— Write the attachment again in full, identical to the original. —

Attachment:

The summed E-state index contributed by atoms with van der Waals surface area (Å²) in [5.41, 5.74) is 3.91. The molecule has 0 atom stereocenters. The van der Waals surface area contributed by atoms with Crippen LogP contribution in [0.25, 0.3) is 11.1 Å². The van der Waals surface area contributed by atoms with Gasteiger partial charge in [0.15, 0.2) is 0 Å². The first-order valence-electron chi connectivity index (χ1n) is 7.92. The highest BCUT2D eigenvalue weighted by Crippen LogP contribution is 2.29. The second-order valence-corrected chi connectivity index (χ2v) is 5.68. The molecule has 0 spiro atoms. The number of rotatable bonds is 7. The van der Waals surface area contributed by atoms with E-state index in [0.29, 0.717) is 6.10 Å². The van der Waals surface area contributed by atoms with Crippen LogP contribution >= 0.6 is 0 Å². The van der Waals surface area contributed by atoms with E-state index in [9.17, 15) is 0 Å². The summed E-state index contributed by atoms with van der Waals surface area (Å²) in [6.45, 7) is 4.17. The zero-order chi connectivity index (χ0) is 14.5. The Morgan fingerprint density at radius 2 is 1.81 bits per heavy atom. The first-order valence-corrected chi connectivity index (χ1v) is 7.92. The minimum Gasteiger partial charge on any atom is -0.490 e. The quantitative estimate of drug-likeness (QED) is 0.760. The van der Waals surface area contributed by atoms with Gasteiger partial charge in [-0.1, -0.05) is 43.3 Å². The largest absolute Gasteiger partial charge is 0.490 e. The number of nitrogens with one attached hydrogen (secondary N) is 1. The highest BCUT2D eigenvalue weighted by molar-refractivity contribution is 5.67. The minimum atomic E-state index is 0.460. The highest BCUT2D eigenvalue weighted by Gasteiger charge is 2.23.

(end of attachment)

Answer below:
The summed E-state index contributed by atoms with van der Waals surface area (Å²) in [5.41, 5.74) is 3.91. The molecule has 0 atom stereocenters. The van der Waals surface area contributed by atoms with Crippen LogP contribution in [0.25, 0.3) is 11.1 Å². The van der Waals surface area contributed by atoms with Gasteiger partial charge in [0.15, 0.2) is 0 Å². The first-order valence-electron chi connectivity index (χ1n) is 7.92. The highest BCUT2D eigenvalue weighted by Crippen LogP contribution is 2.29. The second-order valence-corrected chi connectivity index (χ2v) is 5.68. The molecule has 0 spiro atoms. The number of rotatable bonds is 7. The van der Waals surface area contributed by atoms with E-state index in [0.29, 0.717) is 6.10 Å². The van der Waals surface area contributed by atoms with Crippen LogP contribution >= 0.6 is 0 Å². The van der Waals surface area contributed by atoms with E-state index in [9.17, 15) is 0 Å². The summed E-state index contributed by atoms with van der Waals surface area (Å²) in [6.45, 7) is 4.17. The zero-order chi connectivity index (χ0) is 14.5. The Morgan fingerprint density at radius 2 is 1.81 bits per heavy atom. The first-order valence-corrected chi connectivity index (χ1v) is 7.92. The minimum Gasteiger partial charge on any atom is -0.490 e. The quantitative estimate of drug-likeness (QED) is 0.760. The van der Waals surface area contributed by atoms with Gasteiger partial charge in [-0.1, -0.05) is 43.3 Å². The largest absolute Gasteiger partial charge is 0.490 e. The number of nitrogens with one attached hydrogen (secondary N) is 1. The highest BCUT2D eigenvalue weighted by molar-refractivity contribution is 5.67. The minimum atomic E-state index is 0.460. The highest BCUT2D eigenvalue weighted by Gasteiger charge is 2.23.